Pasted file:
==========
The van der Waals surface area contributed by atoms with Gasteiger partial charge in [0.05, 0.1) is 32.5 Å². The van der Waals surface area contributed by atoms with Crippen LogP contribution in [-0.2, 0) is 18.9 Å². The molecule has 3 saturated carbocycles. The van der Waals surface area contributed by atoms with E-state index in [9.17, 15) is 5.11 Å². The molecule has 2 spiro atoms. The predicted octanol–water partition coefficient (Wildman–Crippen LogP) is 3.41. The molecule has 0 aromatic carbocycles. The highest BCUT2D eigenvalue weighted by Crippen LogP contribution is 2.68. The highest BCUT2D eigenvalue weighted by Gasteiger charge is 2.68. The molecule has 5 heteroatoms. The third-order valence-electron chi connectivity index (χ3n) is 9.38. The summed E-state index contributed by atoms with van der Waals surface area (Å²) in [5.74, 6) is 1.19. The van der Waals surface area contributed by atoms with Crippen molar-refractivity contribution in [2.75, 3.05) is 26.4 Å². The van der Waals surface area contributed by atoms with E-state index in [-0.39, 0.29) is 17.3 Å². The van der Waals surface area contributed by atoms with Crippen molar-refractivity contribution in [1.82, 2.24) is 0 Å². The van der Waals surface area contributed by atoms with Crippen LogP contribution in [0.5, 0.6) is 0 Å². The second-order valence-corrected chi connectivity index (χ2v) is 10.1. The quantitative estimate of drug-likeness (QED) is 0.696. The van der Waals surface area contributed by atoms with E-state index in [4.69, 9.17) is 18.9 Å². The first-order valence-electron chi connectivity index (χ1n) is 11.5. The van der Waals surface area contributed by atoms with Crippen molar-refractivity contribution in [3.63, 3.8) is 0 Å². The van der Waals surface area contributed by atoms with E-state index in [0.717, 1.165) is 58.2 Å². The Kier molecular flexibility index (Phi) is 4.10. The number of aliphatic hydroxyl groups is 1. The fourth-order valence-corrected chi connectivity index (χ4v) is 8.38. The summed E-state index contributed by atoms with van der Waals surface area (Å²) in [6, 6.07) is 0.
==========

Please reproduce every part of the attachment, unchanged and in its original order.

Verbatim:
The van der Waals surface area contributed by atoms with Gasteiger partial charge in [0.05, 0.1) is 32.5 Å². The van der Waals surface area contributed by atoms with Crippen LogP contribution in [-0.2, 0) is 18.9 Å². The molecule has 3 saturated carbocycles. The van der Waals surface area contributed by atoms with E-state index in [9.17, 15) is 5.11 Å². The molecule has 2 spiro atoms. The predicted octanol–water partition coefficient (Wildman–Crippen LogP) is 3.41. The molecule has 0 aromatic carbocycles. The highest BCUT2D eigenvalue weighted by Crippen LogP contribution is 2.68. The highest BCUT2D eigenvalue weighted by Gasteiger charge is 2.68. The molecule has 5 heteroatoms. The third-order valence-electron chi connectivity index (χ3n) is 9.38. The summed E-state index contributed by atoms with van der Waals surface area (Å²) in [5.74, 6) is 1.19. The van der Waals surface area contributed by atoms with Crippen molar-refractivity contribution in [2.75, 3.05) is 26.4 Å². The van der Waals surface area contributed by atoms with E-state index in [-0.39, 0.29) is 17.3 Å². The van der Waals surface area contributed by atoms with Crippen molar-refractivity contribution in [1.82, 2.24) is 0 Å². The van der Waals surface area contributed by atoms with Crippen LogP contribution in [0.5, 0.6) is 0 Å². The second-order valence-corrected chi connectivity index (χ2v) is 10.1. The quantitative estimate of drug-likeness (QED) is 0.696. The van der Waals surface area contributed by atoms with E-state index in [4.69, 9.17) is 18.9 Å². The first-order valence-electron chi connectivity index (χ1n) is 11.5. The van der Waals surface area contributed by atoms with Crippen molar-refractivity contribution in [3.63, 3.8) is 0 Å². The van der Waals surface area contributed by atoms with E-state index in [0.717, 1.165) is 58.2 Å². The Kier molecular flexibility index (Phi) is 4.10. The number of aliphatic hydroxyl groups is 1. The fourth-order valence-corrected chi connectivity index (χ4v) is 8.38. The summed E-state index contributed by atoms with van der Waals surface area (Å²) in [6, 6.07) is 0.